How to Implement Biometrics in the Workplace?

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Even before COVID-19, the digital revolution created a need for more comfortable and suitable work environments. The pandemic made firms rethink their security and privacy policies and adopt more complex solutions that were flexible enough to handle the constantly changing nature of work.

In a world where more and more employees are working from home to provide flexibility for their families, a reliable way to truly ensure workplace security is critical. Biometric technology has emerged as a key component of both logical and physical security at work. For example, companies using biometric authentication for employee physical verification can feel secure in any remote working arrangement without exposing themselves to the increased risk of theft.

Businesses have expressed concern about individual privacy as the biometric identification market is on the rise. For example, how can a worker be certain that data isn’t being retained or used elsewhere if a biometric security technique includes fingerprint, face, or iris scans? Despite these reservations, it is possible to apply this technology in a manner that not only makes employee privacy a priority but also promotes organizational security compliance and increases employee job satisfaction and convenience.

  • Before you implement, communicate

Establishing biometric security systems requires system enrollment; however, before seeking biometric registration from all your employees, there are a few things you should do to make the implementation more successful.

Before you start using biometric authentication, make sure that everyone in your business knows what it is, how it will be used in your organization, and the type of biometric data you would like to utilize. This will show them two things: that this is an important security measure being implemented properly and that your firm is committed to transparency.

Then, before you release your workers’ consent to submit their biometric information, make sure they know what’s expected of them. Discuss the different options and consequences with them, as well as any potential protections they can take. Take a look at state laws and regulations as they may be relevant in giving accurate and specific consent that is protected by company policy. If your company doesn’t currently employ biometric information management standards, it’s important to consult a legal team that is aware of this growing concern.

  • Securely store sensitive data

One of the most overlooked aspects of company security is the proper storage of biometric data. No business owner wants their biometric data to be leaked or stolen, which could expose them and those close to them. Make sure your employees are safe from these dangers by storing biometric data properly.

Biometric data may be stored on a portable device, such as a smart card, which is not sensitive to network faults and provides users with some control over their biometric data. While this storage option can be appropriate for many, it is expensive and often requires the user to produce the card in person whenever they want to verify their identity. Smart cards can also get lost or stolen.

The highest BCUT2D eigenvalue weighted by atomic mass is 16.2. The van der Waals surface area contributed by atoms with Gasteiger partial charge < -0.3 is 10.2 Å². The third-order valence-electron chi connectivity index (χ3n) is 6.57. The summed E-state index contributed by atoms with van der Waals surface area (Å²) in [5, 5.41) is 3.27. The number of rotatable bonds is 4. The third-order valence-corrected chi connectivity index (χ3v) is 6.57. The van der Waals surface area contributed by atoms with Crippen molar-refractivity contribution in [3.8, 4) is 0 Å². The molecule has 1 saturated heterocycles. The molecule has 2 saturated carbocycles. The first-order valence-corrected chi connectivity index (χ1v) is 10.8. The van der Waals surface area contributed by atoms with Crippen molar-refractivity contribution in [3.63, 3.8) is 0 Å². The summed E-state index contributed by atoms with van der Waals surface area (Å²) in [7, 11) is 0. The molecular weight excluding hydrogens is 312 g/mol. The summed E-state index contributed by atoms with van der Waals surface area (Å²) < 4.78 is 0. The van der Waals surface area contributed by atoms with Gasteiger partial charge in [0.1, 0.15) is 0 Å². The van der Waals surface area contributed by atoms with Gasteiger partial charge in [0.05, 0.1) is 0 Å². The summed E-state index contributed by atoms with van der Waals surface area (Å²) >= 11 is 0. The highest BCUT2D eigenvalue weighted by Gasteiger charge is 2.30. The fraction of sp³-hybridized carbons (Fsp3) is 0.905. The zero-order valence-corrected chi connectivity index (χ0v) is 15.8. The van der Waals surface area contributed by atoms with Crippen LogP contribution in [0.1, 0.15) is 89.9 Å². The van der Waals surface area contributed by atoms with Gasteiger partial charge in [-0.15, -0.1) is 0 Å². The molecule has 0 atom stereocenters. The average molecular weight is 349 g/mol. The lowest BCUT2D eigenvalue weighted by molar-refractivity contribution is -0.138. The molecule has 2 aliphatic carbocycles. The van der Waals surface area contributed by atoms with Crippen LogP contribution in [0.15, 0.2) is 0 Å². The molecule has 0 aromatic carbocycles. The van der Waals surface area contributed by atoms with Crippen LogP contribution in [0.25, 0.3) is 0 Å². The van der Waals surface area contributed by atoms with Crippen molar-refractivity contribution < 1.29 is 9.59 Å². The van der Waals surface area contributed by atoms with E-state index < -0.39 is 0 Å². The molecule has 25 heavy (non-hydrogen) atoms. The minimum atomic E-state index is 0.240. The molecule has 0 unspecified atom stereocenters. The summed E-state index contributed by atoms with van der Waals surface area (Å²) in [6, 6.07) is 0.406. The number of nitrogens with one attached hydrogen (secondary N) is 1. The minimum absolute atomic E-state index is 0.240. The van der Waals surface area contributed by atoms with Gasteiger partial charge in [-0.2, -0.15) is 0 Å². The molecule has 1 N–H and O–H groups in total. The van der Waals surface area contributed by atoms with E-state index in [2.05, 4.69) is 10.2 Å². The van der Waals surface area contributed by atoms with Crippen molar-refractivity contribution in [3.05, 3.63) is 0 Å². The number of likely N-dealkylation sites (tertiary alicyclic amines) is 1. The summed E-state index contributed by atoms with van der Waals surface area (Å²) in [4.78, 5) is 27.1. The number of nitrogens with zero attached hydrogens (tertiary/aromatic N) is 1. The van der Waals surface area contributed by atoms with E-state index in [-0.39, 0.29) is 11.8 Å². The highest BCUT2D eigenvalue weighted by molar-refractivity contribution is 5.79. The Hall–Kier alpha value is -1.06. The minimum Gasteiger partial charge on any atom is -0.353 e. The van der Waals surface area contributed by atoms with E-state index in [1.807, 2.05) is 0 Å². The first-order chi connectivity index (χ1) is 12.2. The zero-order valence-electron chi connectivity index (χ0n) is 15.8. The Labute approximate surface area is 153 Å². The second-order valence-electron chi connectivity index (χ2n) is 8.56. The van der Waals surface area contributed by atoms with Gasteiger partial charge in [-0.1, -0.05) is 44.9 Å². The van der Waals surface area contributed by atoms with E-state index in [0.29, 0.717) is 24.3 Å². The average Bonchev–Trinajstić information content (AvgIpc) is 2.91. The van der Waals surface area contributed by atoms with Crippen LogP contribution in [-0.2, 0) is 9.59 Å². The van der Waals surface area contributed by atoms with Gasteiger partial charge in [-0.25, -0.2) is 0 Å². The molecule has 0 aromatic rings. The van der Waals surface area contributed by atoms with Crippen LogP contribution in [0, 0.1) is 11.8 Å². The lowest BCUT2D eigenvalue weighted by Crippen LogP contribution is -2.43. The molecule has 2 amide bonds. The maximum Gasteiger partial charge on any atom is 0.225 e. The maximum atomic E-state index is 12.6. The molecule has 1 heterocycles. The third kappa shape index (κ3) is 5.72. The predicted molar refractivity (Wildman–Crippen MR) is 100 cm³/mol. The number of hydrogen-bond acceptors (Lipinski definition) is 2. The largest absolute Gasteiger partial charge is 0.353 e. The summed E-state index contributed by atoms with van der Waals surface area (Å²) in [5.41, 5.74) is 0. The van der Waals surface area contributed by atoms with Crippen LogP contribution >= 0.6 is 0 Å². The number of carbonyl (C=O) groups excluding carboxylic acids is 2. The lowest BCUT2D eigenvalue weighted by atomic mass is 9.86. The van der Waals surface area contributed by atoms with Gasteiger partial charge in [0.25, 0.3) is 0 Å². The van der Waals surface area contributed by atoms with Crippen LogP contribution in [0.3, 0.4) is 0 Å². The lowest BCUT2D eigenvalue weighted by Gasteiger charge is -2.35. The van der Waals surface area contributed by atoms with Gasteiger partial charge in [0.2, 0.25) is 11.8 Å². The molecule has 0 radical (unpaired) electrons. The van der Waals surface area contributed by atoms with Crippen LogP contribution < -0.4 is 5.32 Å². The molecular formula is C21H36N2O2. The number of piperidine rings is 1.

In some organizations, a centralized biometric database is less expensive than a portable token solution. The downside of this approach is that all biometric data is kept in one single location, and this one location may pose a security risk to the organization. For enterprises with a distributed workforce, though, using a centralized solution where the data can be securely stored in a data center that protects it from external threats typically provides the most benefit.

  • Keep your business moving

With biometric data security increasing across sectors, it has never been simpler to get your employees on board with new authentication technology. App integrations for use on employees’ mobile phones are just the latest in a stream of advances aimed at assisting enterprises with deploying biometric authentication without incurring significant costs. Verifiable digital credentials can be stored on a person’s mobile device and are only accessible to the owner of that device.

If you’re interested in using biometric authentication techniques quickly, these app frameworks can cut your time to market in half by providing quick integration and flexibility. Mobile devices are increasingly used for identity security, providing voice and face biometrics as the main forms of security, including passive liveness detection, document validation, and passwordless multi-factor authentication.

This is biometric authentication for the future. It’s so easy to set up, and it’s a cinch to maintain. Plus, regardless of where your workers are located, they can still use this method with no issues.

  • Putting biometrics to use

Many employees feel frustrated with the need to remember passwords and verification questions for every system they need to access frequently. As biometric security measures are the future, it’s extremely important to take caution when implementing this new way of protection, for the sake of your company and your employees. You can make biometric security work in your workplace by remaining transparent about the process, storing sensitive data securely, and using mobile verifiable credentials as that extra layer of security.

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Matthew Bennett

The author leads the digital marketing team at M2SYS Technology and an occasional blogger. He is passionate about writing various government and enterprise biometric identity management technology adoption related topics and the changes it brings on the general people’s lives.

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